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In those days a decree went out from Caesar Augustus that all the world should be registered. This was the first registration when Quirinius was governor of Syria. And all went to be registered, each to his own town. And Joseph also went up from Galilee, from the town of Nazareth, to Judea, to the city of David, which is called Bethlehem, because he was of the house and lineage of David, to be registered with Mary, his betrothed, who was with child. (Luke 2:1-5)
Have you ever thought what an amazing thing it is that God ordained beforehand that the Messiah be born in Bethlehem (as the prophecy in Micah 5 shows); and that he so ordained things that when the time came, the Messiah’s mother and legal father were living in Nazareth; and that in order to fulfill his word and bring two little people to Bethlehem that first Christmas, God put it in the heart of Caesar Augustus that all the Roman world should be enrolled each in his own town?
“This man receiveth sinners.”
Observe the condescension of this fact. This Man, who towers above all other men, holy, harmless, undefiled, and separate from sinners—this Man receiveth sinners.
Balances and Scales
“Just balances, just weights, a just ephah, and a just hin, shall ye have.”
Weights, and scales, and measures were to be all according to the standard of justice. Surely no Christian man will need to be reminded of this in his business, for if righteousness were banished from all the world beside, it should find a shelter in believing hearts. There are, however, other balances which weigh moral and spiritual things, and these often need examining. We will call in the officer today.
It is well there is One who is ever the same, and who is ever with us. It is well there is one stable rock amidst the billows of the sea of life. O my soul, set not thine affections upon rusting, moth-eaten, decaying treasures, but set thine heart upon Him who abides for ever faithful to thee. Build not thine house upon the moving quicksands of a deceitful world, but found thy hopes upon this rock, which, amid descending rain and roaring floods, shall stand immovably secure.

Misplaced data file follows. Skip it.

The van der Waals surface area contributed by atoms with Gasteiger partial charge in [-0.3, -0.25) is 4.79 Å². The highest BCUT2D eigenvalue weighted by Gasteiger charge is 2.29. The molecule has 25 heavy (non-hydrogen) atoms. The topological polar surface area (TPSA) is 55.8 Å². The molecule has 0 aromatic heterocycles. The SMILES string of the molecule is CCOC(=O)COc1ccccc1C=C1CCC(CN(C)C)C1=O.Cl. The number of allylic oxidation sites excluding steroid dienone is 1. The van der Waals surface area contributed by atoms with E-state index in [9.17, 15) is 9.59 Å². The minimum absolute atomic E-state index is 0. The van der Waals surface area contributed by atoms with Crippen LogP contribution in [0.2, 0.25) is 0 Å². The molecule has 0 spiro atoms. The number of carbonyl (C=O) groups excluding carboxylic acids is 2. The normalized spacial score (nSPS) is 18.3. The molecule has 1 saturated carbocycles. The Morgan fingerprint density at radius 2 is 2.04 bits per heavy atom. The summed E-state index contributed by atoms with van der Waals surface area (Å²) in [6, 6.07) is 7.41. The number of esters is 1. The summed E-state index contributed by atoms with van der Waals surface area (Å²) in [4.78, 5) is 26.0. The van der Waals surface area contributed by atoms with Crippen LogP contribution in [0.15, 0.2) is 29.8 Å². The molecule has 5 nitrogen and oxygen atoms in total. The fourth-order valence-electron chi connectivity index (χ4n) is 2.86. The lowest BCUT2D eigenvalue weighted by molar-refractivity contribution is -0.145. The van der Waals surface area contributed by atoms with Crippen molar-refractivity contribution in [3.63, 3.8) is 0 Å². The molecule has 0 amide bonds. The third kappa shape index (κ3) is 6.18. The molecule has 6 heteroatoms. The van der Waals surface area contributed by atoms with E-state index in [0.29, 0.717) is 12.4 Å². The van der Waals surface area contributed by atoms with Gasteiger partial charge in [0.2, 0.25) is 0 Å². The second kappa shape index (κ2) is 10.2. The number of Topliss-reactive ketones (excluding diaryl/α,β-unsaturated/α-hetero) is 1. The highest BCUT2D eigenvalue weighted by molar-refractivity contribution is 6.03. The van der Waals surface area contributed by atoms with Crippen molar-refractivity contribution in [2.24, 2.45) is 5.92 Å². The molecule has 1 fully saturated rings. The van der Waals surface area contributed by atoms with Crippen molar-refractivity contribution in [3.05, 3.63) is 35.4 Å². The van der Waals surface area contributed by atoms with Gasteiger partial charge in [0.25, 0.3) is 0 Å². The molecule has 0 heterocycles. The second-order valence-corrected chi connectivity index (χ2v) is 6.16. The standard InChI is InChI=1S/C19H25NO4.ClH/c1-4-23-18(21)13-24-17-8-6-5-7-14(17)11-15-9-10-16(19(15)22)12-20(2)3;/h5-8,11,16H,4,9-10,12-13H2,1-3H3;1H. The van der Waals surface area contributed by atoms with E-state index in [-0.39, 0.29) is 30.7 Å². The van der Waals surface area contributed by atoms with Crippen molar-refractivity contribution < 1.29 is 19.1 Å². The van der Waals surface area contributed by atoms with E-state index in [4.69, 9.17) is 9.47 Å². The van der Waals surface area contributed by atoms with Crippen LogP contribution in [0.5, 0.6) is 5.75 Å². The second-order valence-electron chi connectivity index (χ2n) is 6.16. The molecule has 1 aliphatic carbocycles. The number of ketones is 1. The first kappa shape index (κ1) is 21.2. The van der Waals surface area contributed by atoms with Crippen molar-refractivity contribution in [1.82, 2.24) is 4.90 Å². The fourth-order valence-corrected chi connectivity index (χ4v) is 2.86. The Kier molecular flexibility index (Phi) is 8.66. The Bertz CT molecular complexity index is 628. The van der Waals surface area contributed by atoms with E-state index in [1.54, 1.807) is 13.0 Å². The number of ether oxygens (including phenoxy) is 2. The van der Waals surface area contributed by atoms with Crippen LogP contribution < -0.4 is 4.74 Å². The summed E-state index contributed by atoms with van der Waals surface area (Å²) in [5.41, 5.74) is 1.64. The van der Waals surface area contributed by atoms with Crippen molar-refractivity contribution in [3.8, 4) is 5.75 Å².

My soul, I charge thee, lay up thy treasure in the only secure cabinet; store thy jewels where thou canst never lose them. Put thine all in Christ; set all thine affections on His person, all thy hope in His merit, all thy trust in His efficacious blood, all thy joy in His presence, and so thou mayest laugh at loss, and defy destruction. Remember that all the flowers in the world’s garden fade by turns, and the day cometh when nothing will be left but the black, cold earth. Death’s black extinguisher must soon put out thy candle.
Oh! how sweet to have sunlight when the candle is gone! The dark flood must soon roll between thee and all thou hast; then wed thine heart to Him who will never leave thee; trust thyself with Him who will go with thee through the black and surging current of death’s stream, and who will land thee safely on the celestial shore, and make thee sit with Him in heavenly places for ever. Go, sorrowing son of affliction, tell thy secrets to the Friend who sticketh closer than a brother. Trust all thy concerns with Him who never can be taken from thee, who will never leave thee, and who will never let thee leave Him, even “Jesus Christ, the same yesterday, and to-day, and for ever.” “Lo, I am with you always,” is enough for my soul to live upon.
Excerpt from Charles Surgeon’s Morning & Evening.
He who is a believer in Jesus finds enough in his Lord to satisfy him now, and to content him forever more. Put him in a dungeon and he will find good company; place him in a barren wilderness, he will eat the bread of heaven; drive him away from friendship, he will meet the “friend that sticketh closer than a brother.”
There is such a fullness in Christ that He alone is the believer’s all. The true saint is so satisfied with the all-sufficiency of Jesus that he thirsts no more – except it be for deeper draughts of the living fountain.
Blessed are those who hunger and thirst for righteousness, for they will be filled.
Source: Morning and Evening, Charles Spurgeon